Normally when a player who averaged 1.9 points and 2.2 rebounds in just under nine minutes per game leaves a program, his name simply goes onto the “available transfers” lists on the internet without much thought. But when that player is the older brother of a freshman expected to be selected in the NBA Draft lottery, not to mention also has a great deal of potential in another sport, it grabs attention.
That’s the case of Marquette redshirt junior guard Wally Ellenson, who on Thursday left the program according to the Milwaukee Journal-Sentinel. A two-sport athlete who began his college career in basketball and the high jump at Minnesota, Wally’s departure comes just over two weeks after younger brother Henry announced his intentions to forego his final three years of eligibility and enter the 2016 NBA Draft.
So why is this situation a head-scratcher? Ellenson’s mother quoted a report from ESPN.com on Twitter, adding the words “smoke and mirrors” to the post. And earlier this week the Paint Touches website did some looking into the situation before it had been learned that Wally would be leaving the program.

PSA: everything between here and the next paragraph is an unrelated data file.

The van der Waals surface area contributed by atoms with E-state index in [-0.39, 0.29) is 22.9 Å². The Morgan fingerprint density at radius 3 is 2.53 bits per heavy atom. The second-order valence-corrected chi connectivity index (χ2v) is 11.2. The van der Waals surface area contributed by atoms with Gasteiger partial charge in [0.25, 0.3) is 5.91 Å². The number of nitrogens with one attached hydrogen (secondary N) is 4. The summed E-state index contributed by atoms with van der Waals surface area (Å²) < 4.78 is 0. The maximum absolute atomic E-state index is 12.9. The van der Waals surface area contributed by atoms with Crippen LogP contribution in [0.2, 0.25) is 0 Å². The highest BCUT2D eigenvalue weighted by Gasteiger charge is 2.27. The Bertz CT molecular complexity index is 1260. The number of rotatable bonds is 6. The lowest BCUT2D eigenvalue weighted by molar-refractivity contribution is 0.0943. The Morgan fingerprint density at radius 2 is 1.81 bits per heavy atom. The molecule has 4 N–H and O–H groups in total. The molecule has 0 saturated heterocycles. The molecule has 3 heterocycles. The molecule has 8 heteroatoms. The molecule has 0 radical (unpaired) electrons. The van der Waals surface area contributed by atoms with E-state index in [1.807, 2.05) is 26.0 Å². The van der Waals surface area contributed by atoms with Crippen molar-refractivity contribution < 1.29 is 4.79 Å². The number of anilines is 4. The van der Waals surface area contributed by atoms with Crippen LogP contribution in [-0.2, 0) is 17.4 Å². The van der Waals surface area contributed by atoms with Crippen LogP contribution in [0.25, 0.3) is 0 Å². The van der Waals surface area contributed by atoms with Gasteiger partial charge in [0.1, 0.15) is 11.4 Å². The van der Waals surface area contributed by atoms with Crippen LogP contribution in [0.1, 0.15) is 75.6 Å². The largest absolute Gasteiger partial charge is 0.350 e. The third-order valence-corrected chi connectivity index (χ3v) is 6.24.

With the late additions of USC grad transfer Katin Reinhardt and reclassified freshman guard Markus Howard (he was in the class of 2017 before moving to 2016), Marquette had used all 13 of its scholarships for the 2016-17 campaign. With the additions and departures, Marquette has just two players taller than 6-foot-7 on the (at this time) roster for next season: Luke Fischer and Matt Heldt.
Ellenson’s departure opens up a scholarship for Marquette to use, in all likelihood on a player who can add depth in the post. The Journal-Sentinel reported that Ellenson can remain on scholarship should he decide to stay at Marquette, with the four-time All-American in the high jump receiving that grant-in-aid for track as opposed to basketball.
However, it should be noted that as an “equivalency” sport, men’s track and field gets a total of 12.6 scholarships that can be handed out at the coach’s discretion (full or partial scholarships). Would Ellenson receive a full scholarship despite the fact that he’d be competing in just one event? For that reason, along with the questions as to how this situation came to be, this is something worth monitoring moving forward.